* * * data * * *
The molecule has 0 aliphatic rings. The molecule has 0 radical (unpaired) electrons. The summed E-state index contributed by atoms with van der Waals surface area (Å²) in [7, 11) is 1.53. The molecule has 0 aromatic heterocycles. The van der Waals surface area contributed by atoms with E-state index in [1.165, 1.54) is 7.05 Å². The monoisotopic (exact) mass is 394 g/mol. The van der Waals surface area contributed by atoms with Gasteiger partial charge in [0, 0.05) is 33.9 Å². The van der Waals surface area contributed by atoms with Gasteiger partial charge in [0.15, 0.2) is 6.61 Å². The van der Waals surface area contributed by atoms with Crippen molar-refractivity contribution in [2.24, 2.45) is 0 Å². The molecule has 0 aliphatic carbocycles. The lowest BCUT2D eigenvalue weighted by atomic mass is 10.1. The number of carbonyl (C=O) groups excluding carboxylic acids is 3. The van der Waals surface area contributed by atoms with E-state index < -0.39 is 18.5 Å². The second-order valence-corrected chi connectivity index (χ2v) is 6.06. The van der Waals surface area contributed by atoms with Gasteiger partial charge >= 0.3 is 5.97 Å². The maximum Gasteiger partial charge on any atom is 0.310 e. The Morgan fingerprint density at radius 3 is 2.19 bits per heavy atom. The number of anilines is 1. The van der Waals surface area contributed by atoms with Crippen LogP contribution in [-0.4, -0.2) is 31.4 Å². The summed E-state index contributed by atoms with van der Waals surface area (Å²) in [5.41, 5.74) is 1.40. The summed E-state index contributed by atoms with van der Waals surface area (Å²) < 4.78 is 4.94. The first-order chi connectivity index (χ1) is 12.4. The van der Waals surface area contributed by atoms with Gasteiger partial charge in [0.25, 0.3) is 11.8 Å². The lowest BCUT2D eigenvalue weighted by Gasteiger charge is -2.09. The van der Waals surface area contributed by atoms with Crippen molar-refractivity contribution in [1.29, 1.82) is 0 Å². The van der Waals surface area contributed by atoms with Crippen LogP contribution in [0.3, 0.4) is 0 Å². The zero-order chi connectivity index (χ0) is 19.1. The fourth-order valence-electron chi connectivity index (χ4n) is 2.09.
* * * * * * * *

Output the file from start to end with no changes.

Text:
The molecule has 0 aliphatic rings. The molecule has 0 radical (unpaired) electrons. The summed E-state index contributed by atoms with van der Waals surface area (Å²) in [7, 11) is 1.53. The molecule has 0 aromatic heterocycles. The van der Waals surface area contributed by atoms with E-state index in [1.165, 1.54) is 7.05 Å². The monoisotopic (exact) mass is 394 g/mol. The van der Waals surface area contributed by atoms with Gasteiger partial charge in [0, 0.05) is 33.9 Å². The van der Waals surface area contributed by atoms with Gasteiger partial charge in [0.15, 0.2) is 6.61 Å². The van der Waals surface area contributed by atoms with Crippen molar-refractivity contribution in [2.24, 2.45) is 0 Å². The molecule has 0 aliphatic carbocycles. The lowest BCUT2D eigenvalue weighted by atomic mass is 10.1. The number of carbonyl (C=O) groups excluding carboxylic acids is 3. The van der Waals surface area contributed by atoms with E-state index < -0.39 is 18.5 Å². The second-order valence-corrected chi connectivity index (χ2v) is 6.06. The van der Waals surface area contributed by atoms with Gasteiger partial charge >= 0.3 is 5.97 Å². The maximum Gasteiger partial charge on any atom is 0.310 e. The Morgan fingerprint density at radius 3 is 2.19 bits per heavy atom. The number of anilines is 1. The van der Waals surface area contributed by atoms with Crippen LogP contribution in [-0.4, -0.2) is 31.4 Å². The summed E-state index contributed by atoms with van der Waals surface area (Å²) in [5.41, 5.74) is 1.40. The summed E-state index contributed by atoms with van der Waals surface area (Å²) < 4.78 is 4.94. The first-order chi connectivity index (χ1) is 12.4. The van der Waals surface area contributed by atoms with Gasteiger partial charge in [0.25, 0.3) is 11.8 Å². The lowest BCUT2D eigenvalue weighted by Gasteiger charge is -2.09. The van der Waals surface area contributed by atoms with Crippen molar-refractivity contribution in [1.29, 1.82) is 0 Å². The van der Waals surface area contributed by atoms with Crippen LogP contribution in [0.3, 0.4) is 0 Å². The zero-order chi connectivity index (χ0) is 19.1. The fourth-order valence-electron chi connectivity index (χ4n) is 2.09.